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Mon, 05 Mar 2007
An integer partition puzzle
Here's one interesting fact: it's quite easy to calculate the number of partitions of N. Let P(n, k) be the number of partitions of n into parts that are at least k. Then it's easy to see that:
$$P(n, k) = \sum_{i=k}^{n-1} P(n-i, k)$$ And there are simple boundary conditions: P(n, n) = 1; P(n, k) = 0 when k > n, and so forth. And P(n), the number of partitions of n into parts of any size, is just P(n, 1). So a program to calculate P(n) is very simple:
my @P; sub P { my ($n, $k) = @_; return 0 if $n < 0; return 1 if $n == 0; return 0 if $k > $n; my $r = $P[$n] ||= []; return $r->[$k] if defined $r->[$k]; return $r->[$k] = P($n-$k, $k) + P($n, $k+1); } sub part { P($_[0], 1); } for (1..100) { printf "%3d %10d\n", $_, part($_); }I had a funny conversation once with someone who ought to have known better: I remarked that it was easy to calculate P(n), and disagreed with me, asking why Rademacher's closed-form expression for P(n) had been such a breakthrough. But the two properties are independent; the same is true for lots of stuff. Just because you can calculate something doesn't mean you understand it. Calculating ζ(2) is quick and easy, but it was a major breakthrough when Euler discovered that it was equal to π^{2}/6. Calculating ζ(3) is even quicker and easier, but nobody has any idea what the value represents. Similarly, P(n) is easy to calculate, but harder to understand. Ramanujan observed, and proved, that P(5k+4) is always a multiple of 5, which had somehow escaped everyone's notice until then. And there are a couple of other similar identities which were proved later: P(7k+5) is always a multiple of 7; P(11k+6) is always a multiple of 11. Based on that information, any idiot could conjecture that P(13k+7) would always be a multiple of 13; this conjecture is wrong. (P(7) = 15.) Anyway, all that is just leading up the the real point of this note, which is that I was tabulating the number of partitions of n into exactly k parts, which is also quite easy. Let's call this Q(n, k). And I discovered that Q(13, 4) = Q(13, 5). There are 18 ways to divide a pile of 13 beans into 4 piles, and also 18 ways to divide the beans into 5 piles.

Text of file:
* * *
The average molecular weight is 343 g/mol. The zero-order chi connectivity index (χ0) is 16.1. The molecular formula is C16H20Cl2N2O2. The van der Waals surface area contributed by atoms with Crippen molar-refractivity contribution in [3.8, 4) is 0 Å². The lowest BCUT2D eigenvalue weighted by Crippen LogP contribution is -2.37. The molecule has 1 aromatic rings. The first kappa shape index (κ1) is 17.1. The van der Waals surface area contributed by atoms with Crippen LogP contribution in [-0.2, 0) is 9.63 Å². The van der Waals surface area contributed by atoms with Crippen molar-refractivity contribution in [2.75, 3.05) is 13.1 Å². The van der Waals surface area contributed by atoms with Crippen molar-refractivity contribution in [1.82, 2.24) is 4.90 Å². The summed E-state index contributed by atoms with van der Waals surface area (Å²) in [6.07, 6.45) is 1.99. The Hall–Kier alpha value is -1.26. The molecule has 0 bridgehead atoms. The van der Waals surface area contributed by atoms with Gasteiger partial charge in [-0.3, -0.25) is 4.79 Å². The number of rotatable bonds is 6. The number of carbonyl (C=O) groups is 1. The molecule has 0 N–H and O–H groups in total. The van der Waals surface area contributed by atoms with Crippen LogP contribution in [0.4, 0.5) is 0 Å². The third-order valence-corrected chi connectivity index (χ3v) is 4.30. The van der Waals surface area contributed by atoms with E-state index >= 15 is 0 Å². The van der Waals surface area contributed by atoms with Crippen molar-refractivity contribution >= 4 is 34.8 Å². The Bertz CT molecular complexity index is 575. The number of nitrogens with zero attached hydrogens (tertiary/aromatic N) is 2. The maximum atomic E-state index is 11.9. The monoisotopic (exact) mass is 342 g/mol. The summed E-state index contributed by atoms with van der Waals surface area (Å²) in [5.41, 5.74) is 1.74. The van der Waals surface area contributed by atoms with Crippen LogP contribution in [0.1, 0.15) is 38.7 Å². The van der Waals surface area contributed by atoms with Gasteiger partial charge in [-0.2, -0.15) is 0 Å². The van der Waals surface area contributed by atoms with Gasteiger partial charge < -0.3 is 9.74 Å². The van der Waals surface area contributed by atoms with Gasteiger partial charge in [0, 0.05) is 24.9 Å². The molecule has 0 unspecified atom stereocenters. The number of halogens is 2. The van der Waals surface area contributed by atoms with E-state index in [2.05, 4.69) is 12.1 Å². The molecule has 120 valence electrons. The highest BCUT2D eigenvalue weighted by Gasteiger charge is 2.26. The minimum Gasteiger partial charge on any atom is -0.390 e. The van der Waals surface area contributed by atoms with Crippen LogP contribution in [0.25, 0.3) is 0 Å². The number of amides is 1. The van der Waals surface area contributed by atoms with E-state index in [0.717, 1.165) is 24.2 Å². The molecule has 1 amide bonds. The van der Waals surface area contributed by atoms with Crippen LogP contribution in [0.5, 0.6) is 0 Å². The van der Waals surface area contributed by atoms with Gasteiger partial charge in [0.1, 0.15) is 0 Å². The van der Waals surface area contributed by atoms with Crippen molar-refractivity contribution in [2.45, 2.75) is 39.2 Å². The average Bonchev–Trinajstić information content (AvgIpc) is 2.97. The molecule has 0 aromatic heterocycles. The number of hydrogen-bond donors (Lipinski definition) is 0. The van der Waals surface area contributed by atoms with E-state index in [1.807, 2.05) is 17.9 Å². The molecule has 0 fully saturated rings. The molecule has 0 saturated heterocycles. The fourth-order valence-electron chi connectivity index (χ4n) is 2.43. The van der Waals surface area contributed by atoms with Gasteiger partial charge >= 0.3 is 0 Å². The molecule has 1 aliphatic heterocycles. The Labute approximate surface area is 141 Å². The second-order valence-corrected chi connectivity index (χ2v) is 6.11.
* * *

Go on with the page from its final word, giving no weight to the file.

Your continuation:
So far, I haven't turned anything up; it seems to be a coincidence. A simpler problem of the same type is that Q(8, 3) = Q(8, 4); that seems to be a coincidence too:
Oh well, sometimes these things don't work out the way you'd like.
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